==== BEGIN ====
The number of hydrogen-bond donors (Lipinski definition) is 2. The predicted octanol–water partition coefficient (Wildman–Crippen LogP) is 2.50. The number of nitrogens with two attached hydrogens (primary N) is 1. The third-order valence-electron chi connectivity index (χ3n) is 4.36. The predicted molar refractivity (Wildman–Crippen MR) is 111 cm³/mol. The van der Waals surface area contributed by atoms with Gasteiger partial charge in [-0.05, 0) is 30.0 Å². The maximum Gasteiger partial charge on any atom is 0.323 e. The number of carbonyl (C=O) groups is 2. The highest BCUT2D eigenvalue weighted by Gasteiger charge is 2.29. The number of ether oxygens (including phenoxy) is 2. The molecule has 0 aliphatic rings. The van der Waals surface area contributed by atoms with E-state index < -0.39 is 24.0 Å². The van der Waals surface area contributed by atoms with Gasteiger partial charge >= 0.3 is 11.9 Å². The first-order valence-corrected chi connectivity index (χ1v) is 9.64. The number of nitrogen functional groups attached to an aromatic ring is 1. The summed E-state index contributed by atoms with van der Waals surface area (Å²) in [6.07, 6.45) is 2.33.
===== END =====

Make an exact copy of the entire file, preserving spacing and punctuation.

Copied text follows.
The number of hydrogen-bond donors (Lipinski definition) is 2. The predicted octanol–water partition coefficient (Wildman–Crippen LogP) is 2.50. The number of nitrogens with two attached hydrogens (primary N) is 1. The third-order valence-electron chi connectivity index (χ3n) is 4.36. The predicted molar refractivity (Wildman–Crippen MR) is 111 cm³/mol. The van der Waals surface area contributed by atoms with Gasteiger partial charge in [-0.05, 0) is 30.0 Å². The maximum Gasteiger partial charge on any atom is 0.323 e. The number of carbonyl (C=O) groups is 2. The highest BCUT2D eigenvalue weighted by Gasteiger charge is 2.29. The number of ether oxygens (including phenoxy) is 2. The molecule has 0 aliphatic rings. The van der Waals surface area contributed by atoms with E-state index < -0.39 is 24.0 Å². The van der Waals surface area contributed by atoms with Gasteiger partial charge >= 0.3 is 11.9 Å². The first-order valence-corrected chi connectivity index (χ1v) is 9.64. The number of nitrogen functional groups attached to an aromatic ring is 1. The summed E-state index contributed by atoms with van der Waals surface area (Å²) in [6.07, 6.45) is 2.33.